Napa, July 1st 2015
The Growing Season through June
The 2015 growing season got off to a very early start, thanks to a warm and mild winter. Most grapevines in Napa Valley woke from dormancy about 3 to 4 weeks earlier than average. Early bud-break can be particularly troublesome due to the increase danger of frost damage. Luckily the mild weather continued through the spring, and there were no major frost events. Interestingly, the months of April and May were cooler than January and February, and grapevine development slowed as a result. The unusually cool weather in May lengthened the period of time when grape clusters are flowering and the fruit is set. At the time of this writing in late June, it looks like grape maturity is back to the average timing.
The California Drought
Unless you’ve been hiding under a rock, you have likely heard a lot of news stories about the severe drought in California. Many agricultural areas, especially those that rely on runoff from the Sierra snowpack, will have to work hard to conserve water this year. Luckily, Napa Valley is in better shape than most of the state. While rainfall totals vary widely, even within the Napa Valley, we are currently running about 5 cm below historical averages. One very large storm last December filled the reservoirs and irrigation ponds, and it went a long way to replenish the aquafer that runs throughout the Napa River watershed. While Napa Valley is primarily an agricultural area, Grapes use significantly less water than most other crops.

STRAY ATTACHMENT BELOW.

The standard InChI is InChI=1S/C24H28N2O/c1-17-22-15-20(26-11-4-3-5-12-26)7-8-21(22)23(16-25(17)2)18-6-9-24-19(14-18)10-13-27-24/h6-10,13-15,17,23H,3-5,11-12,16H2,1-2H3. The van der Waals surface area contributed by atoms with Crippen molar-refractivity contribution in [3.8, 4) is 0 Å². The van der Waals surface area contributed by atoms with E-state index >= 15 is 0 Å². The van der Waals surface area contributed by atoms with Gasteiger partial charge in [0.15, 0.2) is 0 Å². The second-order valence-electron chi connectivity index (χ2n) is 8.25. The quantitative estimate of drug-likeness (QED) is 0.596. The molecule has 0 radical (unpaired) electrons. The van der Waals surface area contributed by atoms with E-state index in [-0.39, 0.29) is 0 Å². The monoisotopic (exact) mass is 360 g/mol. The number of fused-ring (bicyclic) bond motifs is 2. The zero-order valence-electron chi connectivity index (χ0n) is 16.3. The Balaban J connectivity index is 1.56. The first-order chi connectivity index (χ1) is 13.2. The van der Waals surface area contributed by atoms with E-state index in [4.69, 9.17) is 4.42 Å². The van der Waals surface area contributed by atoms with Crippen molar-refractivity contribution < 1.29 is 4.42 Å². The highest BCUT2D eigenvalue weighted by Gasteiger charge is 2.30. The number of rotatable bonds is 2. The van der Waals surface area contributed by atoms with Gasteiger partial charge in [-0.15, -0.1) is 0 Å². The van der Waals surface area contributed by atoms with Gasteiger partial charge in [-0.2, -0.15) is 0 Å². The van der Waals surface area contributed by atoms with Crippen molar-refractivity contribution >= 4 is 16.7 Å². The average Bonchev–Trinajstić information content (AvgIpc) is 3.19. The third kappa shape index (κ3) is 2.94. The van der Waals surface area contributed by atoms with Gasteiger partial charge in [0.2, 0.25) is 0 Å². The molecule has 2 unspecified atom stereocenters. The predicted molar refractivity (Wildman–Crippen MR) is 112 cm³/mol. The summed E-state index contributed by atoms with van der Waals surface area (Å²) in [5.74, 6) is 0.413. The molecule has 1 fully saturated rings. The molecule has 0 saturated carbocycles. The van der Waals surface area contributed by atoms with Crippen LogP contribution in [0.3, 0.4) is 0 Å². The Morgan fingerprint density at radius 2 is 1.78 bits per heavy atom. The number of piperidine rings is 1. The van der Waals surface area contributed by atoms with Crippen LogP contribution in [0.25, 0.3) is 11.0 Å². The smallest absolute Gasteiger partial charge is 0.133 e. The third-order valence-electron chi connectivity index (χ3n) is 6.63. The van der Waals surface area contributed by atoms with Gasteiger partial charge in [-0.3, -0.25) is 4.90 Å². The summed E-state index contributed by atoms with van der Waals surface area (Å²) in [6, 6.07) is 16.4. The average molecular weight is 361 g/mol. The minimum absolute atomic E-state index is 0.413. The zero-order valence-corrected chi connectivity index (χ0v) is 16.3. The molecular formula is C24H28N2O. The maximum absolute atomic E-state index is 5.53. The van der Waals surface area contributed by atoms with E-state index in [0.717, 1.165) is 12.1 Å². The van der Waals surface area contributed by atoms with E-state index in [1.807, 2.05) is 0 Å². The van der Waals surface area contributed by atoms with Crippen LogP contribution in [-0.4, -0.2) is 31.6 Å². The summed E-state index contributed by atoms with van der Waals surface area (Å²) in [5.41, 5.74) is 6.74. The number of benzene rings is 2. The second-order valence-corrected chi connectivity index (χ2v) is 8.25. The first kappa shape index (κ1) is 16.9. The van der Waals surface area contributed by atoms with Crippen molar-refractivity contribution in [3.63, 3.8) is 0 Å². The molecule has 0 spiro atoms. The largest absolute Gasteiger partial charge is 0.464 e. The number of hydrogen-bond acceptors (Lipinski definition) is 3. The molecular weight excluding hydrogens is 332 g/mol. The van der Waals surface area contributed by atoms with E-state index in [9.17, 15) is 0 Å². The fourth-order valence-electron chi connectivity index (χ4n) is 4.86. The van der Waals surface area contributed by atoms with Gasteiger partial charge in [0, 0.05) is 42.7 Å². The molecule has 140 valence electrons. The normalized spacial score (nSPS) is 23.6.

While our water storage is adequate to get us safely through the year, grapevines are still feeling the impact of several consecutive years of below average rainfall. Because of the warm and mild winter, most grapevines woke from dormancy several weeks early. As the vines are in this early, rapid growth phase, the root tips will grow rapidly as well. With the hard and dry soils, roots struggle to find water at shallow depths and will grow downward to find water from deeper sources. All of this takes energy, and reduced vigor in the green shoots are a result.
Work in the Vineyard
In early summer, the green grape berries will gradually increase in size through July, before they begin to change color. While the berries are still developing, it is important to expose the clusters to additional sunlight. The extra sun exposure will promote the growth of additional skin tissue that will protect the grapes from sunburn in the hot summer months to follow. Grapes that face north and east will have more leaves removed to help them ripen. Leaves will be usually left on the south and west-facing side to help protect the clusters from the most intense, direct sunlight.
Grapevines have a lot of dormant buds hidden in the wood from previous years. Many of those old buds will produce extra, unwanted shoots called “suckers”. Workers will remove these extra shoots at the same time they remove extra leaves.
Work in the Winery
Throughout the summer months, the cellar crew is working hard to get the wines ready for bottling. For most red wines, that involves emptying the barrels and assembling blends. White wine blends will be assembled as well, and extra steps are employed to stabilize the wines to withstand hot or cold conditions in travel and storage. The bottling lines throughout the valley will be working hard all summer. Most wineries are now bottling the 2013 red wines and 2014 whites. Both vintages have been roundly declared as classic Napa Valley vintages. We couldn’t be more excited for things to come.